Now you are bordering on philosophy... I am looking for a physical reaction that initiates the creation of the universe,

Would I be right in thinking that this would involve a continuous creation of new matter/energy; similar to the steady state theory, but a bit less “steady”, in that it would come in cycles?

I anticipate an interplay between clumped mass and the black hole phenomenon that produces more particles.

Quote from: Timey
No need for a referee!  No... you are not misinterpreting this.  The basis of requiring a nothing that 'is' a something has been the whole point of my venture.

As John McEnroe used to say: "You cannot be serious!!!!!"

I am in fact being deadly serious...
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Offline Mordeth

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Re: What was before the big bang?
« Reply #171 on: 16/09/2015 02:08:20 »
Quote from: timey

You say that nothing, in the context that we are using it, cannot be defined.  I beg to differ.  Anything can be defined.  Sometimes, in fact for the most part, this only requires that one change ones perspective to the problem.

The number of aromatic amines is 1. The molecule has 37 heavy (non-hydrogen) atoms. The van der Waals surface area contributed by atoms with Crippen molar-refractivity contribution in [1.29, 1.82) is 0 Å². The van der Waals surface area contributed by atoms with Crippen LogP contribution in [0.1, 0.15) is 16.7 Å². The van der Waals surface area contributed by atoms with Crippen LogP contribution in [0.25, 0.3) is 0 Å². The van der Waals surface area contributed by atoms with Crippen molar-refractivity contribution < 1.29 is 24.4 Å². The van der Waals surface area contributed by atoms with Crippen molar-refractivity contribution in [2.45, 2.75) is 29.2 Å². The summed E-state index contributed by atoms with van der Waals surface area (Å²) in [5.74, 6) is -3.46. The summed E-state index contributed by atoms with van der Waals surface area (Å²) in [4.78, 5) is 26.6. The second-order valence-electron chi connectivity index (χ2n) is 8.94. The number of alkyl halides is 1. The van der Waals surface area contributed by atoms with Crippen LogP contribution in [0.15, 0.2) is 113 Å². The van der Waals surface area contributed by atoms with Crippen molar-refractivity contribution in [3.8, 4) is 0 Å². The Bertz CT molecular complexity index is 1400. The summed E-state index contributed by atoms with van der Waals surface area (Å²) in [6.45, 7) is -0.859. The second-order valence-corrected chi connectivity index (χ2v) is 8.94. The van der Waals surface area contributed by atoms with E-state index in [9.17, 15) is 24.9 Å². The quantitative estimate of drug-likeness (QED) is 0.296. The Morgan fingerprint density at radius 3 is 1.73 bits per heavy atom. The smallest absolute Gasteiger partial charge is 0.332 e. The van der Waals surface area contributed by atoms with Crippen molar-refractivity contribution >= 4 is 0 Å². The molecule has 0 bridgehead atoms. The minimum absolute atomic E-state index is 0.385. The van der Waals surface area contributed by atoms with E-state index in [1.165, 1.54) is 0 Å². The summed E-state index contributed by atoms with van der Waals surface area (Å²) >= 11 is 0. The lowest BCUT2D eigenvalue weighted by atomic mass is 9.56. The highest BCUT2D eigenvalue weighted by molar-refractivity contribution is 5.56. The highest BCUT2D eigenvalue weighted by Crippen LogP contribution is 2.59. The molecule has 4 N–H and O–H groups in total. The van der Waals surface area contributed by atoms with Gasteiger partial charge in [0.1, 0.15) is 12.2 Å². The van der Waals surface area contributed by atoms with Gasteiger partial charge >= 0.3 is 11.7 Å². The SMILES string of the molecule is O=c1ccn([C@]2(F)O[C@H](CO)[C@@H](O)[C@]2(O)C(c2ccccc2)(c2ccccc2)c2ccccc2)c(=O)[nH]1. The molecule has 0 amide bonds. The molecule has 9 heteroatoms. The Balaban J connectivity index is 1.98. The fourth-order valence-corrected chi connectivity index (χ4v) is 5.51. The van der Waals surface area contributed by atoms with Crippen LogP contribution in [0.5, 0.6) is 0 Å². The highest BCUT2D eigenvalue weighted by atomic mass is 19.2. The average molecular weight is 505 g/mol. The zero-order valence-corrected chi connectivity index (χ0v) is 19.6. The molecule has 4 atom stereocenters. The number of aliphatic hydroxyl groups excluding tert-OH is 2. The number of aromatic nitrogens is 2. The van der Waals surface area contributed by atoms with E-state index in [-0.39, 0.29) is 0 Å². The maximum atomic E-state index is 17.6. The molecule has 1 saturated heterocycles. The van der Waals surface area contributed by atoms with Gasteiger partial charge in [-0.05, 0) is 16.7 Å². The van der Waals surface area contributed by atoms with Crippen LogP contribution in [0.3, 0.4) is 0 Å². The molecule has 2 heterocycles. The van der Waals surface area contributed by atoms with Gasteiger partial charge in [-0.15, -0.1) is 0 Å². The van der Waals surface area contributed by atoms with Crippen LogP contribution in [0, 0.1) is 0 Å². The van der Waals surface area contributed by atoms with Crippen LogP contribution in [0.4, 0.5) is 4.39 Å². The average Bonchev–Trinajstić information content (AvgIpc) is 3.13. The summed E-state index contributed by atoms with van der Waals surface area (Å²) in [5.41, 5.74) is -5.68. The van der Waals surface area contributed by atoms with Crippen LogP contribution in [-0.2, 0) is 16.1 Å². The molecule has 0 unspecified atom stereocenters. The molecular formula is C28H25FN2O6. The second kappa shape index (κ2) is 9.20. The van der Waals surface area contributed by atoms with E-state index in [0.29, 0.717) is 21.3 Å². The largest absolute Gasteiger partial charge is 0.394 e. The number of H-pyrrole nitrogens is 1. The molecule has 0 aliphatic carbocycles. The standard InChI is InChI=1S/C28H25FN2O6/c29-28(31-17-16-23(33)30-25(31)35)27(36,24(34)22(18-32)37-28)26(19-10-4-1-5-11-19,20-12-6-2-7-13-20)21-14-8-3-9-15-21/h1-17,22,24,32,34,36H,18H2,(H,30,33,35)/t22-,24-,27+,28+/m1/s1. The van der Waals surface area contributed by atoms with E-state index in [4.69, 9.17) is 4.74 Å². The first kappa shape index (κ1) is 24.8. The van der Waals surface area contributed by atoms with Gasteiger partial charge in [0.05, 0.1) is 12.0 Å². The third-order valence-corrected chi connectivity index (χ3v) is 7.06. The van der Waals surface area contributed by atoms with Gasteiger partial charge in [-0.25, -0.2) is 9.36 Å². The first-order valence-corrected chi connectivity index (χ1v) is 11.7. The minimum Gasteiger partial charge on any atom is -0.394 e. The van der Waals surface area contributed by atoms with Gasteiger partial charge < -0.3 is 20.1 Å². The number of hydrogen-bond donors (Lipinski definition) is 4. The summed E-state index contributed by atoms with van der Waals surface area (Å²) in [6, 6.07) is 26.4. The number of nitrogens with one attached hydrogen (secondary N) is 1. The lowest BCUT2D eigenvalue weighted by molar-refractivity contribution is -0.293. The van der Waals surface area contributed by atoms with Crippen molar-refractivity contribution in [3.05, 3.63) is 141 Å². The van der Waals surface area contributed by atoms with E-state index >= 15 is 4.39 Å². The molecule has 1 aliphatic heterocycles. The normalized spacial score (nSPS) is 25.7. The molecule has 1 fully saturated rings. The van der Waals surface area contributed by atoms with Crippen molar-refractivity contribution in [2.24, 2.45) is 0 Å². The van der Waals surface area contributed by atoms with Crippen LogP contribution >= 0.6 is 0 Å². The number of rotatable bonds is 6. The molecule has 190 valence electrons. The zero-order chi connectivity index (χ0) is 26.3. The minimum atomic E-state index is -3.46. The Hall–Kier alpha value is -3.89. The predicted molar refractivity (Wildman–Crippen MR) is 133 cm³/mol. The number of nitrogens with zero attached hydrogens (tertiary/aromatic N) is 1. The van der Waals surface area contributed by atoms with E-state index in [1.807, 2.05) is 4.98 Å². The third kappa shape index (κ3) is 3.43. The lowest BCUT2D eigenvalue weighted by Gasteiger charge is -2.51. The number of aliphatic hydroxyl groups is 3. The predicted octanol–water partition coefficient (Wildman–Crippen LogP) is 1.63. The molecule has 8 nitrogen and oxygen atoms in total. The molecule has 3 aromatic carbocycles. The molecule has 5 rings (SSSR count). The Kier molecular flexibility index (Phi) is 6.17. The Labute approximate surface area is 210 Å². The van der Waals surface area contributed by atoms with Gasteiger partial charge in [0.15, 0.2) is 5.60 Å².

Regarding nothing, there is nothing to talk about, as I have already laboriously explained.  You can't even conceive it.  You trick your brain into thinking you can, but in fact you cannot.  So you fool yourself.  A dangerous precedent.

And you say "anything can be defined".  You are flat wrong.

Please solve the following equation: 2÷(3-x) where x = 3. 

You will find this to be undefined. Also, a point in geometry is undefined.  There are also algebraic functions which are undefined, such as a singularity.

A verticle line itself has an undefined slope.

In quantum mechanics, if you know the momentum of a test particle, its position is undefined. And vice versa. This result has nothing to do with inadequacies in the measuring instruments timey.  It is a fundamental and intimate property of particles and waves in the subatomic world.

  I can go on and on if you like.  There are many things that are undefined, and not because we lack information, but rather it is intrinsic.  Like absolute nothingness.  Meaningless questions with equally meaningless answers, using undefined terms to explain unobservable events which formulate impossible predictions that lead to untestable conclusions.  Woe is us.